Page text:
I spent some time today with Norm Coleman and one of his lawyers, talking about the election contest that is going on currently in St. Paul. In person, Norm makes his case effectively. The dilemma that he faces stems from the fact that Minnesota’s counties are not equally scrupulous in applying our election laws, as they apply to absentee ballots.
Take, for example, the requirement that the signature on an absentee ballot must be witnessed by a registered voter. In some counties, registration lists are carefully scrutinized and if the witness’s name does not appear, the absentee ballot is not counted. Other counties make no effort to check this requirement and count hundreds or thousands of technically illegal ballots. Another example is the voter’s signature: some counties check carefully to make sure that the signature on the absentee ballot looks like the one on file, while others will accept virtually anything as a signature.
It turns out, not surprisingly, that the counties that are careful about applying election laws are Republican-leading counties, while the lax ones–Hennepin, Ramsey and St. Louis–are heavily Democratic. What this means, in practice, is that thousands of votes are counted in Democratic counties that would not be counted if the same voter lived in a Republican county. Coleman observed that we hadn’t realized it until now, but every Republican who runs in a state-wide race starts with a deficit of several thousand votes for this reason.
Coleman has asked the judges to open and count ballots that are in substantial compliance with Minnesota’s statute and have exactly the same status as many votes that have already been counted. The court, however, has shown an inclination to apply the election law rigorously and exclude all ballots that are not in full technical compliance with the statute. Thus a deep irony arises: if a uniform standard of strict compliance with the absentee ballot statute is applied, Coleman wins. If a looser standard of substantial compliance with the statute is uniformly applied, Coleman also wins. The only way Coleman loses is if a strict standard is applied in Republican counties and a lax standard is applied in Democratic counties. Unfortunately, that is exactly what has happened so far.
The trial court has established standards for counting ballots under which thousands of ballots now ruled improper were counted on election day. There is no way to identify them and un-count them. (An absentee ballot has two envelopes; the outer envelope has the voter’s name on it, the inner one doesn’t. If the ballot is approved, it is opened and the inner, secret ballot is fed through a machine with the other ballots.) The logical implication is that we can never determine who actually received more properly-cast votes for Minnesota’s Senate seat, the task with which the trial court is charged.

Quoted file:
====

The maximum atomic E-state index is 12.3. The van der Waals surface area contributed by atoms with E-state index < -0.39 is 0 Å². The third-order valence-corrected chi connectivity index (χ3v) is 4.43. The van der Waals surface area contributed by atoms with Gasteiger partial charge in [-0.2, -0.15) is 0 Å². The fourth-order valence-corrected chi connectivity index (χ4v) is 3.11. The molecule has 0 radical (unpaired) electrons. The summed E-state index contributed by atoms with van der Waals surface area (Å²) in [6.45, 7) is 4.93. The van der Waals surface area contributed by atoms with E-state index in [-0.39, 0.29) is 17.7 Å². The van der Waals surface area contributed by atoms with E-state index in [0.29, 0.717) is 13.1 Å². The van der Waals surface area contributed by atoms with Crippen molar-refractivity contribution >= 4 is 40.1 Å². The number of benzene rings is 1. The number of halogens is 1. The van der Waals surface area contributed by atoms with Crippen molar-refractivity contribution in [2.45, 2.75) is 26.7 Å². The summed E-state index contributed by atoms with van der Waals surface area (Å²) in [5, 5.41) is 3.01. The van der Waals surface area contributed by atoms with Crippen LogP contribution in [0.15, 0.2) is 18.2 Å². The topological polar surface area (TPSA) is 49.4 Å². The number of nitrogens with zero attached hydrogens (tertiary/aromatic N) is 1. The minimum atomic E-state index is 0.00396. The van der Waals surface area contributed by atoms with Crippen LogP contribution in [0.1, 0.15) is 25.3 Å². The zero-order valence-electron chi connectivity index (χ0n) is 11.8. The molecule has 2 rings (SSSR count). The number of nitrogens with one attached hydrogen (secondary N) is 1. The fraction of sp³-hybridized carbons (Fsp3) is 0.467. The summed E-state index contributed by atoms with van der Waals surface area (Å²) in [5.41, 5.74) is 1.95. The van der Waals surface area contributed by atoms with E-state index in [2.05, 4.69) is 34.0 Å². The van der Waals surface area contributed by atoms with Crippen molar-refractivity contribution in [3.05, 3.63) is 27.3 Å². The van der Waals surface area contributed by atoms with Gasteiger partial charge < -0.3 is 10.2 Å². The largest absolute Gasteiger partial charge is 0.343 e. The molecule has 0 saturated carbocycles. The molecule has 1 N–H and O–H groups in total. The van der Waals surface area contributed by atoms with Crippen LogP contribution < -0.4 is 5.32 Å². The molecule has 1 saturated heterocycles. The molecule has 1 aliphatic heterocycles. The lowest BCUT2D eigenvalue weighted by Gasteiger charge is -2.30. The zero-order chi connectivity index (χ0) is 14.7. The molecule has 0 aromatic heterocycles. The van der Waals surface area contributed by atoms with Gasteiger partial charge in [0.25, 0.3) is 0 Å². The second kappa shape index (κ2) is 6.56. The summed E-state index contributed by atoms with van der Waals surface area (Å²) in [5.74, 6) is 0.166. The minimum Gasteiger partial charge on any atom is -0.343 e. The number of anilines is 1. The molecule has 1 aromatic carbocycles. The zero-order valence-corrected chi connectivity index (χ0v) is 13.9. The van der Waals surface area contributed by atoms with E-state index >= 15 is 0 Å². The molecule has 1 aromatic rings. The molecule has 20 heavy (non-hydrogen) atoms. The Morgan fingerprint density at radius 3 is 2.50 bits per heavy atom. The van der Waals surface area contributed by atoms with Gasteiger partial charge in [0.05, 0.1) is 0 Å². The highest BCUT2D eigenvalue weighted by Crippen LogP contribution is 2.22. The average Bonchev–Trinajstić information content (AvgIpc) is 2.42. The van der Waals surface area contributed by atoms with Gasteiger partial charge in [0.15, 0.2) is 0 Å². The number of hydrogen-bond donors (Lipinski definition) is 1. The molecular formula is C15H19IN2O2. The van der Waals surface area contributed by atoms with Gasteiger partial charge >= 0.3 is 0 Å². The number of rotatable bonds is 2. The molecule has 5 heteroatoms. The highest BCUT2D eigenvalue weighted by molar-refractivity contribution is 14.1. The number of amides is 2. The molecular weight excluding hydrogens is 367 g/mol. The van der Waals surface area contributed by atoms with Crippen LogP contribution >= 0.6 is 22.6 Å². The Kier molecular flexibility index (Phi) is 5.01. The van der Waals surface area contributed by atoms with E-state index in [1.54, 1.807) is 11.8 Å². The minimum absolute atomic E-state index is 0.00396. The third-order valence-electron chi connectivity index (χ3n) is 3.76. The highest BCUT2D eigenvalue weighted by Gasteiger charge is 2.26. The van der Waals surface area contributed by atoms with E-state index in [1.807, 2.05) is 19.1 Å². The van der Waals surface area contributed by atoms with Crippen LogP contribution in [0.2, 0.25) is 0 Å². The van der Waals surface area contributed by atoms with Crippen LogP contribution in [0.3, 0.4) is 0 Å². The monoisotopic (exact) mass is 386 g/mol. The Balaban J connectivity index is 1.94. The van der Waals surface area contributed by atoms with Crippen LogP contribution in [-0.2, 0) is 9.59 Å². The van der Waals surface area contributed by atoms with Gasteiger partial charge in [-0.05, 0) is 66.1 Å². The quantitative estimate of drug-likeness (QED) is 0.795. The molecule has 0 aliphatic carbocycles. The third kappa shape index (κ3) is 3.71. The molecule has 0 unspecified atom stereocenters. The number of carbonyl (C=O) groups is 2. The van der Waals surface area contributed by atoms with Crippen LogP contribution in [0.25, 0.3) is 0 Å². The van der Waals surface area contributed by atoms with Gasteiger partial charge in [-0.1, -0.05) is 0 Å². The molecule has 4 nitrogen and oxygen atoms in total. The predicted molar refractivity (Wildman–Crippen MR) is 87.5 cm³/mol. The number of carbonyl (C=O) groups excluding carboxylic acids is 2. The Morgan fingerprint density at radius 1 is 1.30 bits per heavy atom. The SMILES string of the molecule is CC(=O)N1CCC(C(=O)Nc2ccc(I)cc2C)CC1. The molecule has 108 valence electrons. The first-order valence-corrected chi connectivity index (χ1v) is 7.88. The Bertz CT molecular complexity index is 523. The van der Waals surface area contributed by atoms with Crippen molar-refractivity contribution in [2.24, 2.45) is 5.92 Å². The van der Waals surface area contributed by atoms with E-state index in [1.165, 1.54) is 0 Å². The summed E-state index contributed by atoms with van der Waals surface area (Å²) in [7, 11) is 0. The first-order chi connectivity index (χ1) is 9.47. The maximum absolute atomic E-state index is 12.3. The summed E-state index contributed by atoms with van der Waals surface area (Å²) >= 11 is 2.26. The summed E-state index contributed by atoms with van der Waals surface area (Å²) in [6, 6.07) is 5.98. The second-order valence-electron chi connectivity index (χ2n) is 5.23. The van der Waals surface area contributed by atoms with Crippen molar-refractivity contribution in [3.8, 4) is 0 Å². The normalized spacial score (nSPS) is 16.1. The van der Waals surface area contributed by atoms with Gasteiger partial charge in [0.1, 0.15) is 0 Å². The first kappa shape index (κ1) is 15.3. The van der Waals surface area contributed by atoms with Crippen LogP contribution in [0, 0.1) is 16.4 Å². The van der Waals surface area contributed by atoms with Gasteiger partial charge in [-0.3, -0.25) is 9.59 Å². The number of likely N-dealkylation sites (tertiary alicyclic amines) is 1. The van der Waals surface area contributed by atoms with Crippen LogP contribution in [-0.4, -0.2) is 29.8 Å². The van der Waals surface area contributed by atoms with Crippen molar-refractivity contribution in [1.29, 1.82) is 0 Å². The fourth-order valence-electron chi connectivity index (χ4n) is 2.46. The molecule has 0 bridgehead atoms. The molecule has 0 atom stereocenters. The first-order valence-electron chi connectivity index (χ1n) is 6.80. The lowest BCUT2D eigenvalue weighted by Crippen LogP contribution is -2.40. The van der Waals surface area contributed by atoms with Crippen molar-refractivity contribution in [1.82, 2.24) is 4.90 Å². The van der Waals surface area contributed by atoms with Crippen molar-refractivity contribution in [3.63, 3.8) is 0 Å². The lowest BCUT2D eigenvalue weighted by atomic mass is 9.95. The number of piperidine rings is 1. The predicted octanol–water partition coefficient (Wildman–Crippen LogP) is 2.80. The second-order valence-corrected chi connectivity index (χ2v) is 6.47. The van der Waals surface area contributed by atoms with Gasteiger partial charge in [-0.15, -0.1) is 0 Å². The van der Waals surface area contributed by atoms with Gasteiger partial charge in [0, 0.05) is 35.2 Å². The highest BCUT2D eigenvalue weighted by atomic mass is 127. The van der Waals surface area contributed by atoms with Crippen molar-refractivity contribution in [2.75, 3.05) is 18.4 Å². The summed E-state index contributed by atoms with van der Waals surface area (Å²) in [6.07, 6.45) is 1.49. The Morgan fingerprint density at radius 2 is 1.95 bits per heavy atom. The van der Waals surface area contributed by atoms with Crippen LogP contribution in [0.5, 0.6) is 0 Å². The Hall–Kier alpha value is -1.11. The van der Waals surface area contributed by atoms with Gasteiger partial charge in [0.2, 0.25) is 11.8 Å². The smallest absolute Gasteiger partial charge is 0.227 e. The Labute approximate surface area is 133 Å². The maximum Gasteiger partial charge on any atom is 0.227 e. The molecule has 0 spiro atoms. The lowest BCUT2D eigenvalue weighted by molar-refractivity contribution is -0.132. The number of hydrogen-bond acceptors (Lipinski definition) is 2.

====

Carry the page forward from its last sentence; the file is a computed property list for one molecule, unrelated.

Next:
I was skeptical when the idea of a second election was first raised, but the more I learn about the facts, the more reasonable that alternative sounds. If it really is impossible to determine which candidate received more properly-cast votes, a new election would seem to be the fairest alternative. It may, however, take Senate action to bring about that result. (Coleman’s supporters are concerned that if Franken comes out ahead in the current process, Harry Reid will seat him, while if Coleman comes out ahead, Reid will order a new election.)
An important policy consideration supports this result: as the system currently operates, a county’s failure to follow the law is rewarded, not punished. A Democratic-leaning county like Hennepin has every incentive to loosen the rules, not check on witnesses’ registrations, etc., so as to count the maximum number of Democratic votes. If the court ratifies such lax conduct in the current proceeding, any county that scrupulously applies state law will perceive that it is merely selling its own citizens short. This is hardly to be encouraged.
All things considered, a runoff election looks like the best choice. Given the disparate standards applied by Minnesota’s counties and the extreme closeness of the race, it is too late to have a reliable tabulation of the votes.
One more thing: Coleman didn’t make this point, but Franken’s lead is but a fraction of the number of votes that were illegally cast by illegal aliens, students from Wisconsin, and so on. If only qualified voters had been allowed to cast ballots, Coleman would have won by a margin far greater than Franken’s razor-thin 225-vote lead. If Franken ultimately becomes a United States Senator, he will owe his seat to the Democratic Party’s deliberate strategy, here in Minnesota as around the country, of facilitating voter fraud by frustrating all efforts to require voter identification.
UPDATE: Michael Barone finds the argument for a re-vote persuasive and notes the precedent of the 1975 New Hampshire Senate race.